Once you have a proxy that you can use, we have to configure Deluge to shuttle the traffic through this proxy. To do this, open Preferences -> Proxy. Set all sections to ‘Socks5 W/ Auth’ and input your credentials. If you are using Private Internet Access’ proxy, the host is proxy-nl.privateinternetaccess.com and the port 1080.

In order for the changes to take effect, we need to restart the Deluge daemon on the Pi:

sudo pkill deluged 
deluged

You will have to reconnect to the Daemon from the client as well.

Test it

Now it’s time to test that the proxy is setup correctly. We will do this by downloading a completely legal torrent from TorGuard.net. Download the torrent, add it to your queue, and select it to see the IP through which your client is connected. If everything is setup correctly you should see the IP of your proxy instead of your own IP (see the bottom of the picture below).

 

Configure download folders

Now it’s time to setup the folders where Deluge should download your files. By default, the files will be saved to /home/pi, and this will probably fill up your Pi’s SD card pretty quickly. Instead we are going to save our files to an external storage.

I am using a network drive that I have mounted to /media/network/, but you can use any storage device you like. Just make sure you have permissions to write to it. Mount an SMB network drive on Raspberry Pi will show you how to use a network drive with your Pi.

We are going to create three new folders that we’ll use for Deluge:

.downloading – this is where the active downloads will exist
.completed – once finished downloading, all files will be moved to this folder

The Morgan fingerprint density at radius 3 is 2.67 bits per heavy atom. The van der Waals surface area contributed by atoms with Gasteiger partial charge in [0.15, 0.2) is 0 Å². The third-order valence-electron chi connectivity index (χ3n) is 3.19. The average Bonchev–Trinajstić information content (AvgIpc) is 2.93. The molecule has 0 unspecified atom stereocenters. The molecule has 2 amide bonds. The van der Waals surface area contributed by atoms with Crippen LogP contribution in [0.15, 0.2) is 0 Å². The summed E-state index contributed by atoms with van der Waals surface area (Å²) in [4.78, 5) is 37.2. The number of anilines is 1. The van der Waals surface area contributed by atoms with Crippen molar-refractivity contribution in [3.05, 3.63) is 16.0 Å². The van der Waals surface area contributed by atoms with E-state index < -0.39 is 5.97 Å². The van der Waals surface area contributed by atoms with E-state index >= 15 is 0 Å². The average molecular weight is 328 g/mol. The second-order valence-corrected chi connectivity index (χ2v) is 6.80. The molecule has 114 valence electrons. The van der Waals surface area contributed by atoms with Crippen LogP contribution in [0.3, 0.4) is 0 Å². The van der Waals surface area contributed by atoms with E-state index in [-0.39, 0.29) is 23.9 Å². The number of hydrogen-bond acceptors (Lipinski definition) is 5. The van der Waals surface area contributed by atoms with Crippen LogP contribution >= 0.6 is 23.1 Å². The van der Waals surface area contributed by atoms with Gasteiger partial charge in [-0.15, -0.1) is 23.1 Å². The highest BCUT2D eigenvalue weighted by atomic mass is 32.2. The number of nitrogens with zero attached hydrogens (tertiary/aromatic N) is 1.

.watch – Deluge will watch for newly added .torrent files in this folder, and automatically start them

Decide where you want to create the folders (I have chosen to create these in /media/network/Public/), and run:

sudo mkdir /media/network/Public/.downloading
sudo mkdir /media/network/Public/.completed
sudo mkdir /media/network/Public/.watch

Now open the Preferences -> Downloads section in the client and set the folders to the ones you just created.

You don’t have to restart anything this time.

Test everything

Now we can test that everything is working as it should. Let’s download a large enough file to make sure it runs smoothly, the latest release of Raspberry Pi NOOBS installer (roughly 1.3GB) should be sufficient: NOOBS Latest

Instead of adding it manually through the client, you can try saving the .torrent file to the .watch folder to make sure Deluge starts it automatically.

 

That’s it! Now you have your very own always-on BitTorrent box running on your Raspberry Pi.